: Photo: Steve Peterson/Wired.comDENVER -- The four-day 2008 Democratic National Convention this week is not just a political event -- it's a celebration of social media, high-definition video and really kick-ass internet connectivity.
"This is America's convention, and we're using new technology this time, like text messaging and Google and YouTube, to really break down these walls to make this [convention] more open and interactive," says Brook Colangelo, the DNCC's director of technology.
This year's convention sees multiple firsts in technological innovations for the quadrennial political party gathering. For starters, the Democratic National Convention Committee is providing bloggers (and floor delegates) with "video-upload booths" where they can upload their footage to YouTube or any other online-video platform. The DNC is using text messaging and streaming video to keep delegates (and those following along at home) up to date.
Separately, an alliance of groups, including progressive group blog the DailyKos, ProgressNow and the Alliance for Sustainable Colorado, are hosting and sponsoring an 8,000-square-foot "bloggers tent," where attending bloggers, vloggers and podcasters will have a place to work with a high-bandwidth internet connection.
Here's a look at some of the tech inside the Pepsi Convention Center, where the event is taking place.
The convention committee hired top talent to design its futuristic-looking stage: Designer Bruce Rodgers came up with the idea for the Democrats' flashy podium. Rodgers' other clients include Madonna, Mötley Crüe, the Dave Matthews Band and the National Football League. The DNC convention setup features 8,000 square feet of video-projection surfaces, and that includes three 103-inch Panasonic LCD HD screens, the largest of their kind.
The screens will project daily themes of the convention and other relevant pictures as events unfold.
The DNCC says that more than 50 technicians and 70 local stagehands have worked more than 25,000 hours to create the 70-foot-wide and 60-feet-high stage and podium.
: Photo: Steve Peterson/Wired.comCNN chief national correspondent John King, at the "Mini Magic Wall." The touchscreen is a smaller version of the "Magic Wall
" that CNN has used in election coverage. It is produced by Perceptive Pixel, a company founded by multitouch pioneer Jeff Han.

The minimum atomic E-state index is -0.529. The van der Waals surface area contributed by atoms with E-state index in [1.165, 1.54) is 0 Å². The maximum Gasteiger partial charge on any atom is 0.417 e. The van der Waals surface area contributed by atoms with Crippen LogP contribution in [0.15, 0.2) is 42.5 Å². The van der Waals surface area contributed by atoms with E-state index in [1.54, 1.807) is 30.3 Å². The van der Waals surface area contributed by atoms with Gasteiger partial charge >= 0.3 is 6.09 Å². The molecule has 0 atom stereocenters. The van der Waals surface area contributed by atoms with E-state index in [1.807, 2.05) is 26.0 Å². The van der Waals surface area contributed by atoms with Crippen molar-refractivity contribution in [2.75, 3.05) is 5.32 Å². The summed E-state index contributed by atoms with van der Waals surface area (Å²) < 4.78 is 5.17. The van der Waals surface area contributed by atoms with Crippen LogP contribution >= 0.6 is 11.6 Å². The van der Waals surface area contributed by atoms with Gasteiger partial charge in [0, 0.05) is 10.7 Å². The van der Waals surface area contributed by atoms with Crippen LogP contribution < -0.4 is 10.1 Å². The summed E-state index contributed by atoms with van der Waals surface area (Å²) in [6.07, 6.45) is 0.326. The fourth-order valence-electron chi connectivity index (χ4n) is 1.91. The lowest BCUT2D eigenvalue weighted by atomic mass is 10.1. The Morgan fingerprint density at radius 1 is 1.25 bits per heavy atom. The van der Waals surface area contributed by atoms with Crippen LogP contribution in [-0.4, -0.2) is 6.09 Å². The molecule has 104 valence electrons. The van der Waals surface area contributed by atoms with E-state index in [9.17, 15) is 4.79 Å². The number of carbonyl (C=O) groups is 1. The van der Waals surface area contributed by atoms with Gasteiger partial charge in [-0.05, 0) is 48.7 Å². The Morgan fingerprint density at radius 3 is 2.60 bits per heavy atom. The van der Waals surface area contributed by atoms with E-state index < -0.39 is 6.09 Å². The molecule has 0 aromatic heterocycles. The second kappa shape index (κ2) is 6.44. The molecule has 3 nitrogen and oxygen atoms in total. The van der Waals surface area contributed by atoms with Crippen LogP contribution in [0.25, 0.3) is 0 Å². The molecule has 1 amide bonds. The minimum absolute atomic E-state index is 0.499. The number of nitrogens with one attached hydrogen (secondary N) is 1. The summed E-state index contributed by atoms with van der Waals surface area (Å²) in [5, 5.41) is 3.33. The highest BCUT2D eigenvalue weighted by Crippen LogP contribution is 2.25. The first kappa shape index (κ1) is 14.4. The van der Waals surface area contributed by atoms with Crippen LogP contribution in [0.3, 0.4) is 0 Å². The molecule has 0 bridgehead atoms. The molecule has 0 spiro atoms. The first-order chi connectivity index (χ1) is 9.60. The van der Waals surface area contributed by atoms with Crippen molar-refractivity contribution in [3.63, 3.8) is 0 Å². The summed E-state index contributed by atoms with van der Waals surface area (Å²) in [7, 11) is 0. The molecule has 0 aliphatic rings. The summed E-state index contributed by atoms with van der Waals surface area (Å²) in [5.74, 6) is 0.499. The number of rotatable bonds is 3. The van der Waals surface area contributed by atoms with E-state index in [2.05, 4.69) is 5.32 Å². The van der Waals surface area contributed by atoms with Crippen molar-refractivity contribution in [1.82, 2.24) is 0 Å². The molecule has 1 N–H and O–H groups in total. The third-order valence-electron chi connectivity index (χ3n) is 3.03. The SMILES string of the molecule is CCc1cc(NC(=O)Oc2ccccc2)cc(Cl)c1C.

: Photo: Steve Peterson/Wired.comJosh Braun, CNN Producer of New Media, works on a map of the convention floor, which will be geo-referenced to real-time voting data. His computer is connected to the nearby giant touchscreen used by John King.
: Photo: Steve Peterson/Wired.comCNN uses a "Polecam" system on one corner of the floor for correspondent Candy Crowley. The monitor and controller at the opposite end of the pole holding the camera are shown here.
: Photo: Steve Peterson/Wired.comA state-delegation voting kiosk with internet connectivity for bloggers is shown here. There are a total of 56 of these kiosks in the convention hall. The foreground computer is used to tally delegate votes. The monitor at right is for those who are sight- or hearing-impaired. A phone is on each side of the voting computer: one connected to Obama for America and one to the DNC secretary, both used to coordinate issues on the floor. The connection is hardwired so as not to compete with RF devices (such as video cameras) from the news media. The yellow cable gives internet access to bloggers.
: Photo: Steve Peterson/Wired.comIn background is the DNC network hardware and in foreground is an OC-192 circuit, providing 10 Gbps of bandwidth -- enough, convention organizers say, to connect 220,000 homes to the internet.
: Photo: Steve Peterson/Wired.comWith 56 blogging kiosks, a massive OC-192 internet connection, blogger-friendly amenities, streaming video and 8,000 square feet for bloggers nearby, the Pepsi Center is about to host the most-blogged event ever.
: Photo: Steve Peterson/Wired.comDNC Committee technology director Brook Colangelo holds a cable at a state-delegation voting kiosk. The connection is hardwired so as not to compete with RF devices (such as video cameras) from the news media -- plus, it will provide a more reliable connection than WiFi could in an environment where so many people want internet access.
: Photo: Steve Peterson/Wired.comJoe Silber and Lysandra Nelson from San Francisco mug at the podium for a photo op. Behind them are three Panasonic 103-inch HDTV displays; 8,000 square feet of video projection area is behind that.
http://feeds.wired.com/~f/wired/topheadlines?i=qLVAUK http://feeds.wired.com/~f/wired/topheadlines?i=ZZYFWk http://feeds.wired.com/~f/wired/topheadlines?i=Xzjdsk http://feeds.wired.com/~f/wired/topheadlines?i=YsLlFK